Squiggly green cilia on blue human pancreatic beta cells
Pancreatic Cell Cilia Wiggle to Control Insulin Release
Tiny hairlike structures on pancreatic cells have long been considered static sensors. Now, researchers say they move and help regulate insulin secretion.
Pancreatic Cell Cilia Wiggle to Control Insulin Release
Pancreatic Cell Cilia Wiggle to Control Insulin Release

Tiny hairlike structures on pancreatic cells have long been considered static sensors. Now, researchers say they move and help regulate insulin secretion.

Tiny hairlike structures on pancreatic cells have long been considered static sensors. Now, researchers say they move and help regulate insulin secretion.

cell & molecular biology
a false color transmission electron microscope image of a neuronal cell body, with lysosomes colored dark green
Scientists Uncover Major Pathway Cells Use to Mend Leaky Lysosomes
Holly Barker | Oct 6, 2022
Damaged lysosomes are repaired by a lipid-based signaling pathway dubbed PITT that could be targeted to treat neurodegenerative disease, its discoverers say.
Fluorescent cells in culture connected by tunneling nanotubules
SARS-CoV-2 Could Use Nanotubes to Infect the Brain
Natalia Mesa | Jul 21, 2022
Stressed cells can form hollow actin bridges to neighbors to get help, but the virus may hijack these tiny tunnels for its own purposes, a study suggests.
The advantages of 3-D cell culture
The Advantages of 3-D Cell Culture
MilliporeSigma
3-D cell culture narrows the gap between in vitro and in vivo.
Single filament of a bacterium<br><br>
The Naked Eye Can Spy This Enormous Bacterium
Andy Carstens | Jun 24, 2022
At about 2 centimeters in length, Thiomargarita magnifica tests scientists’ notions of how large microbes can grow.
Image of an abstract fractal blue and green sea shell.
Cell Chirality Offers Clues to the Mystery of Body Asymmetry
Catherine Offord | Feb 1, 2022
Researchers explore the idea that molecular patterns in individual cells could underlie the development of a left and a right in animals.
Why might cells die or fail to thrive in culture?
Why Might Cells Die or Fail to Thrive in Culture?
MilliporeSigma
Learn more about cell culture best practices.
Illustration of fibers in a cell twisting
Infographic: The Emergence of Chirality in the Cell Cytoskeleton
Catherine Offord | Feb 1, 2022
Researchers use imaging to show how actin fibers tilt and then swirl to create left-right asymmetry in the cell.
A micrograph of the prion-like state of a protein called Pus4
Protein Mediates Non-Genetic Inheritance of Growth Strategies
Catherine Offord | Jan 4, 2022
An RNA-modifying enzyme passed to daughter cells during budding allows yeast cells to switch between faster- and slower-growing phenotypes.
Peering into the Cell
The Scientist Creative Services Team
Researchers visualize the beautiful inner world of cells!
Collage of those featured in the article
Remembering Those We Lost in 2021
Lisa Winter | Dec 23, 2021
As the year draws to a close, we look back on researchers we bid farewell to, and the contributions they made to their respective fields.
Collage of images including sperm, bacteria, coral, and an illustration of a researcher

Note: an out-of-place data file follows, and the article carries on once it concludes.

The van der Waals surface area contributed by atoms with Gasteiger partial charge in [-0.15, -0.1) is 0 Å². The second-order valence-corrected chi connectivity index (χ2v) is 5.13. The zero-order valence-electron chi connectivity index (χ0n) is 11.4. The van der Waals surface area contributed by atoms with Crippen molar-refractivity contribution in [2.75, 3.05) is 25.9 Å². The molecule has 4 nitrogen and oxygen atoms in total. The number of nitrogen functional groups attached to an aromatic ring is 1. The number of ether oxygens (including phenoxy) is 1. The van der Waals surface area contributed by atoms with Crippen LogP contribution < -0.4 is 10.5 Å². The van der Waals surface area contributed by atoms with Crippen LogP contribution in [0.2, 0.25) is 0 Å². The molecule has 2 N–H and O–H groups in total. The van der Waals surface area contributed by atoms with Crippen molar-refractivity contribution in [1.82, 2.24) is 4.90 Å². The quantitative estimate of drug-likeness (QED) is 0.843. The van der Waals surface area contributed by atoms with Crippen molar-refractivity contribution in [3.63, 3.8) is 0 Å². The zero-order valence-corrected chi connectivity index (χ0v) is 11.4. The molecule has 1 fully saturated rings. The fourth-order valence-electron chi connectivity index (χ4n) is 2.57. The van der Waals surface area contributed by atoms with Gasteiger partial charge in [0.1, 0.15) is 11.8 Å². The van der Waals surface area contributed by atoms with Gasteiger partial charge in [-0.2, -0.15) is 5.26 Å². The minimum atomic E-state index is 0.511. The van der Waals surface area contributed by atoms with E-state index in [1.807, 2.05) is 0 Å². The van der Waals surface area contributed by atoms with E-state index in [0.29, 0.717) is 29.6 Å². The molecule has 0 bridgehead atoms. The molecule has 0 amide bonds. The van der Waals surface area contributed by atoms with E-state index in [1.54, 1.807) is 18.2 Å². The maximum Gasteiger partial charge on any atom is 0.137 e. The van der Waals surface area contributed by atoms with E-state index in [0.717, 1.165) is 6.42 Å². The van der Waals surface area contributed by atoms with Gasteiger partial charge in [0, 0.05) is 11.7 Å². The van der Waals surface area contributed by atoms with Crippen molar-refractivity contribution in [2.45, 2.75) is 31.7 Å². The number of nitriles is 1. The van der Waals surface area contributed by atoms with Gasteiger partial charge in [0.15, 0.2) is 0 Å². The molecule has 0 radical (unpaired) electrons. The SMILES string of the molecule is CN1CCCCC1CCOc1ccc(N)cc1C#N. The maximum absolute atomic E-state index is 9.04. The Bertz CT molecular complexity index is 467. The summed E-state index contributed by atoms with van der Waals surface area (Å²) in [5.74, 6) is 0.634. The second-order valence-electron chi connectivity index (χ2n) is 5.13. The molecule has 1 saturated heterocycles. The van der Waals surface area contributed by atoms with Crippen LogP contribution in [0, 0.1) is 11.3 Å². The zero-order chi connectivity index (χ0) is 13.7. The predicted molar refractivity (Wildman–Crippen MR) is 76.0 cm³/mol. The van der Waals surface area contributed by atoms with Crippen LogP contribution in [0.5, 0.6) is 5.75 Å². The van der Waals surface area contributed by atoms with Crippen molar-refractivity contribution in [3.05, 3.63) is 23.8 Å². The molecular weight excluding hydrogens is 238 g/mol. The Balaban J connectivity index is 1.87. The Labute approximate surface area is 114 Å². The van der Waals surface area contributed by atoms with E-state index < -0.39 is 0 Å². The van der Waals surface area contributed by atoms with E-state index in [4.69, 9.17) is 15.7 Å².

Our Favorite Cell and Molecular Biology Stories of 2021
Jef Akst | Dec 2, 2021
Beyond The Scientist’s coverage of COVID-19’s molecular underpinnings were many other stories highlighting the advances made in scientists’ understanding of the biology of cells.
Modern Approaches to qPCR
The Scientist Creative Services Team
Download this ebook to learn how updated qPCR instruments provide optimal thermal performance and data connectivity!
False color image of two Caenorhabditis elegans roundworms; blue on a black background
Mitochondrial Stress Is Passed Between Generations
Amanda Heidt | Dec 1, 2021
Researchers identified a novel mechanism by which chemically induced stress is “remembered” by the mitochondria of worms more than 50 generations after the original trigger.
MUSCLE CONTROL: Researchers pinpoint how C. elegans (pictured) manages to expel food from its mouth.
The Science Behind How Roundworms Spit
Diana Kwon | Dec 1, 2021
By viewing countless hours of expectorating worms, researchers discover a unique way in which neurons control the movement of muscles.
Gene Therapy Workflow from Production to Quality Control
The Scientist Creative Services Team
Learn about some instruments used in gene therapy production.
3D illustration of a tapeworm infestation in a human intestine
Return of the Worms
Catherine Offord | Dec 1, 2021
Immunologists and parasitologists are working to revive the idea that helminths, and more specifically the molecules they secrete, could help treat allergies and autoimmune disease.
December 2021 - Gut Guests - Infographic
Infographic: How Worms that Reside in the Gut Could Influence Health
Catherine Offord | Dec 1, 2021
Research in animals and people supports a range of mechanisms by which the parasites affect physiology and immune responses.
Investigating the Immune Response Using Advanced Flow Cytometry
The Scientist Creative Services Team
Discover how researchers are using flow cytometry to delve into the inner workings of the immune life cycle!
How C. elegans Transmit Stress Signals to Offspring
Infographic: How C. elegans Transmit Stress Signals to Offspring
Amanda Heidt | Dec 1, 2021
Neurons stressed with chemicals produce Wnt, which in turn triggers changes in the germline.